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Evaluating a Cognitive Behavioral Approach for Improving Life Outcomes of Underserved Young Women: A Randomized Experiment in Chicago

Award Information

Award #
2016-JU-FX-0002
Location
Congressional District
Status
Open
Funding First Awarded
2018
Total funding (to date)
$1,247,282
Original Solicitation

Description of original award (Fiscal Year 2018, $248,918)

The University of Chicago seeks support for our team to carry out a randomized controlled trial (RCT), testing a structured mentoring program. In collaboration with Youth Guidance, a local Chicago nonprofit with which the university has partnered for many years, will conduct a rigorous multi-year evaluation to test the efficacy of a promising cognitive behavioral mentoring (CBM )approach—WOW, or Working on Womanhood—delivered to young women in
neighborhoods on Chicago’s high-crime and low-income south and west sides. Funding from the Office of Juvenile Justice and Delinquency Prevention would support efforts to develop a deep understanding of the program model and collaborate on any curriculum enhancements that could both make the program stronger and/or lead to a more fruitful evaluation, design and conduct a process evaluation, complete exploratory analyses to better understand program participants and outcomes of greatest interest, and engage deeply with our nonprofit practitioner partner to ensure readiness for an experiment.

The Practitioner-Researcher Partnership in Cognitive Behavioral Mentoring Program will support the development, implementation, and evaluation of innovative mentoring approaches for youth at high risk for delinquency/juvenile and criminal justice involvement or victimization and trauma. These mentoring approaches must incorporate practices that are informed by research on cognitive behavioral interventions and techniques. The program will fund a partnership between a practitioner/service provider and an evaluator/researcher.

CA/NCF

The University of Chicago is evaluating training and curriculum enhancements to the WOW program being developed and implemented by its partner applicant, Youth Guidance. Under this project, The University of Chicago is planning and implementing a rigorous multiyear evaluation to test the efficacy of a promising cognitive behavioral mentoring approach-WOW delivered to young women in neighborhoods on Chicago's high-crime and low-income south and west sides. The first year has focused on planning for the rigorous evaluation by working with Youth Guidance to identify the program model and curriculum enhancements, design and conduct a process evaluation, complete exploratory analyses to better understand program participants and outcomes of greatest interest, and ensure readiness for an experiment. The proposed evaluation would then be implemented beginning in year two and would focus on two central research questions: (1) Can a structured cognitive behavioral mentoring program designed for young women generate sustained reductions in youth involvement in violent and delinquent behavior and youth victimization, as well as improvements in educational and health outcomes and (2) What is the cost effectiveness of this structured mentoring program compared to other crime-control strategies? It is anticipated that these findings will advance knowledge about the effectiveness of a structured cognitive behavioral mentoring program on reducing violence, preventing delinquency and other adverse outcomes, and improving school and life outcomes for disadvantaged young women.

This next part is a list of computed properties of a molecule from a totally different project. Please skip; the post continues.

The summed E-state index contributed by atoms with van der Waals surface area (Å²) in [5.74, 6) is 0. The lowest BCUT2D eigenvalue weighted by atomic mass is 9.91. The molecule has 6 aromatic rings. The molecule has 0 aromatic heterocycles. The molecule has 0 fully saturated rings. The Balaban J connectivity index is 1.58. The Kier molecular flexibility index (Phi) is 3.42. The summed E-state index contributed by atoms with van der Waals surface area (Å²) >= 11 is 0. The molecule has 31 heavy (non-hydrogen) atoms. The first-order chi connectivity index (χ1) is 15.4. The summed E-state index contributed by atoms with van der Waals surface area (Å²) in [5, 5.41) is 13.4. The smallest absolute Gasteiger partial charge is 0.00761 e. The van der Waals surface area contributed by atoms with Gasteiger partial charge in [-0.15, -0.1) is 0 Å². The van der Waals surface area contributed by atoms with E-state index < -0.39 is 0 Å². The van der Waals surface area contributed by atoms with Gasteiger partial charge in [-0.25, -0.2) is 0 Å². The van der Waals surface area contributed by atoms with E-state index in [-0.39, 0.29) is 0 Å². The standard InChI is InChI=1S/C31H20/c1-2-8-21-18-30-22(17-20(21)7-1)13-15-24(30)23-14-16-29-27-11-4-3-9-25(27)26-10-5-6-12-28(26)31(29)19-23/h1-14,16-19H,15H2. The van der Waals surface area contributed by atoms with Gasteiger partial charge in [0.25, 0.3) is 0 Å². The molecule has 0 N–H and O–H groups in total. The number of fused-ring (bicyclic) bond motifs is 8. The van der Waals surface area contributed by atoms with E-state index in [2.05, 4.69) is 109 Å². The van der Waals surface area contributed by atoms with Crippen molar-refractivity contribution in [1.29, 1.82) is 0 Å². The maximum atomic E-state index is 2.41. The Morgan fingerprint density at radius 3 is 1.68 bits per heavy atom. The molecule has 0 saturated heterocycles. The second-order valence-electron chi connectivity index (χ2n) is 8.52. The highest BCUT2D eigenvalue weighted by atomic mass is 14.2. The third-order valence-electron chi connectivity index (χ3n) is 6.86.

Note: This project contains a research and/or development component, as defined in applicable law, and complies with Part 200 Uniform Requirements- 2 CFR 200.210(a)(14).

NCA/NCF

This project contains a research and/or development component, as defined in applicable law. This program furthers the Department's mission by providing grants and cooperative agreements for research and evaluation activities to organizations that OJJDP designates.

The University of Chicago is planning and implementing a rigorous multi-year evaluation to test the efficacy of a promising cognitive behavioral mentoring approach—Working on Womanhood—delivered to young women in neighborhoods on Chicago’s high-crime and low-income south and west sides. The first year focused on planning for the rigorous evaluation by working with Youth Guidance to identify the program model and curriculum enhancements, design and conduct a process evaluation, complete exploratory analyses to better understand program participants and outcomes of greatest interest, and ensure readiness for an experiment. The evaluation is being implemented beginning in year 2 and focuses on two research questions: (1) Can a structured cognitive behavioral mentoring program designed for young women generate sustained reductions in youth involvement in violent and delinquent behavior and youth victimization, as well as improvements in educational and health outcomes? and (2) What is the cost effectiveness of this structured mentoring program compared to other crime-control strategies? It is anticipated that these findings will advance knowledge about the effectiveness of a structured cognitive behavioral mentoring program on reducing violence and preventing delinquency and other adverse outcomes, and improving school and life outcomes for disadvantaged young women.

NCA/NCF

Date Created: September 26, 2016